French President Jacques Chirac managed a somewhat affable smile during his photo-op with President Bush at the G-8 summit in Evian. Mr. Bush returned the favor, saying that the two could “disagree without being disagreeable.” Though widely described as an attempt to mend fences after the deep disagreements between the two leaders over Iraq this winter and spring, it was hardly a highlight in the annals of diplomacy.
The French may be smiling instead of snarling, but they have by no means given up on their project for a multi-polar world — or on rewriting recent Middle East history to prove why they were right on Iraq, and the Americans were wrong. To keen observers of the French, this will come as no surprise; as far as national character is concerned, self-criticism has no place in the Gallic mindset.
What was amazing last week, however, was the way the Financial Times — a highly respected British newspaper read the world- over and recognizable by its trademark pink newsprint — swallowed the French arguments, hook line and sinker. In a series that ran over four days, covering full page after page, the distinguished paper presented an amazingly one-sided version of events.
Front-page headlines treated the French rationalizations over Iraq as though they were news. “U.S. decided on Iraq war in January, says France,” read last Tuesday’s front-page headline. “I realized then that those who wanted to make war had a free hand,” French Foreign Minister Dominique de Villepin told the newspaper. No. Really? It is hard to believe that not a soul in Paris — or at the Financial Times, which considered this to be news — had heard the arguments widely made in Washington and New York in December that the Iraqis’ dissembling 12,000-page report on weapons of mass destruction was in and of itself a material breach of U.N. Security Council Resolution 1441.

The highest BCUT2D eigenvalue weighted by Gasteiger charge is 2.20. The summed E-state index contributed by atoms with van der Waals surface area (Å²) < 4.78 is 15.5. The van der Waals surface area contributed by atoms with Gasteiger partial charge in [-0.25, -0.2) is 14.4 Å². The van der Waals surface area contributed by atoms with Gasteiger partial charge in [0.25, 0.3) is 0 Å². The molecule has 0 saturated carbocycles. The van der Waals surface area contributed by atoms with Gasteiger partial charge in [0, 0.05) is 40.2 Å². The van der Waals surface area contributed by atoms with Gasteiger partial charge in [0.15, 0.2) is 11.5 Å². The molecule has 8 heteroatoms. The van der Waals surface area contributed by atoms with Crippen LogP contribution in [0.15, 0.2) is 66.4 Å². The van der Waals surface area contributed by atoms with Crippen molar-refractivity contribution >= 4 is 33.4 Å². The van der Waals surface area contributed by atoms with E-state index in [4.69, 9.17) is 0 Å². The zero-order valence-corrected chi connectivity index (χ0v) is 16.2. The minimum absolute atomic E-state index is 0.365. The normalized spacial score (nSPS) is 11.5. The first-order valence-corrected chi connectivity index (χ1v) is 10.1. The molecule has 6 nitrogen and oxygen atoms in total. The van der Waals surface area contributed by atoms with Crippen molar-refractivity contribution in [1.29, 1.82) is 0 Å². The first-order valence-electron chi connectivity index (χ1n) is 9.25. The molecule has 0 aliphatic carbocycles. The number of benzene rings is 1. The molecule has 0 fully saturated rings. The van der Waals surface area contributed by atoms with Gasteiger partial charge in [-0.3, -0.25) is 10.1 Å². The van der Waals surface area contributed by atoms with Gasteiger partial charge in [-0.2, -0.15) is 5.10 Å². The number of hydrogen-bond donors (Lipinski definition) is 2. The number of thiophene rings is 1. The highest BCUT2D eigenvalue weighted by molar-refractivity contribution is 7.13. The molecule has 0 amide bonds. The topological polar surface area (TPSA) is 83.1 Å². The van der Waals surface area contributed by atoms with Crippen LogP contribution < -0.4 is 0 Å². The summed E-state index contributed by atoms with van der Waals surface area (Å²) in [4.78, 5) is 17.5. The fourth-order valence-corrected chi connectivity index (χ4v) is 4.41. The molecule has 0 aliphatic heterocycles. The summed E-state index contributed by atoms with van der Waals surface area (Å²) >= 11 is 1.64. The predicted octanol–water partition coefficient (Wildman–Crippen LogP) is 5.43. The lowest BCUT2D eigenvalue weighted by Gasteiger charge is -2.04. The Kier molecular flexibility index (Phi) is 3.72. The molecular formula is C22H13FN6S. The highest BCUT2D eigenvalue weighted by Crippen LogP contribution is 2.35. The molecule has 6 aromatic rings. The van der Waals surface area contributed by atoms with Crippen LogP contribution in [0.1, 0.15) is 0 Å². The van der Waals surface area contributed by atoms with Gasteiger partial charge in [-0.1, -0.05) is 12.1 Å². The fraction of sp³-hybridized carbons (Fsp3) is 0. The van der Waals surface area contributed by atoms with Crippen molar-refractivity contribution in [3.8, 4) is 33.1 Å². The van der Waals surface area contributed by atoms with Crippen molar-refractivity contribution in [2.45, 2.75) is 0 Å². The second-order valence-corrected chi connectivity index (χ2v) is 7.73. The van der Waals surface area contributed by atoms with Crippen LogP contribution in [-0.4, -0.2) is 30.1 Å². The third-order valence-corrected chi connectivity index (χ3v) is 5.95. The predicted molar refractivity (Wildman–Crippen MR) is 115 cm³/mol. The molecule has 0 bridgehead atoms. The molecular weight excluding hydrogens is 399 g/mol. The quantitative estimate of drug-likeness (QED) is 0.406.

Meanwhile, in a hilariously conspiratorial follow-up story the next day, the Financial Times exposed “the plot that split old and new Europe asunder.” It was an American plot, don’t you know it, that caused the 10 Vilnius countries to sign a declaration in support of the U.S. military action in Iraq.
On Jan. 30, a first letter by eight European countries had been published in the Wall Street Journal. On Feb. 5, the day Secretary of State Colin Powell made his presentation to the U.N. Security Council, the governments of Central and Eastern Europe followed with a strongly worded letter of their own, which, according to the Financial Times, had been drafted by none other than Bruce Jackson, formerly of the U.S. Committee to Expand NATO and a familiar face to those who have followed the NATO debate in Washington.
Interestingly, in this investigative expose, the picture accompanying the story of the “murky” Mr. Jackson (in the FT’s description) shows someone who does not remotely look like him.
Even if you believe that Mr. Jackson lent his penmanship to the letter, it is deeply insulting to the new NATO countries to postulate that their governments have no minds of their own and cannot decide what is in their own national interest. In fact, it is almost as insulting as to suggest that they “missed a good opportunity to shut up,”’ as President Chirac did a few days after its publication.
Even though the commentary that concludes the series pleads for a new foundation for the Trans-Atlantic relationship, based on mutual economic interests, it also concludes that “the U.S. has thrown off the constraints and balances of the multilateral system and exercised its enormous political and military power on its own terms.” (This is preposterous, given the continuous U.S. efforts to work through the United Nations.)
It portrays American foreign policy as being in the hands of a small demonic cabal, “murky U.S. figures,” that pulls the strings behind the scenes. And in this version of history, the task has fallen to the heroic French to stand up for the rest of the world. The British, by contrast, are shown as pulled almost helplessly along by American policy. (In actual fact, Britain has gained enormously in international stature from this association.)
So, what gives? Did a case of fine vintage champagne arrive at the doorstep of the editor of the Financial Times? Does he want to be invited to join the French Legion of Honor? It is perhaps understandable that President Chirac has come to relish this grandiosely deluded role for himself — it has, after all, made him popular at home for the first time in years, a heady feeling when you are not used to it. What is far less understandable is why the Financial Times should want to serve as his mouthpiece.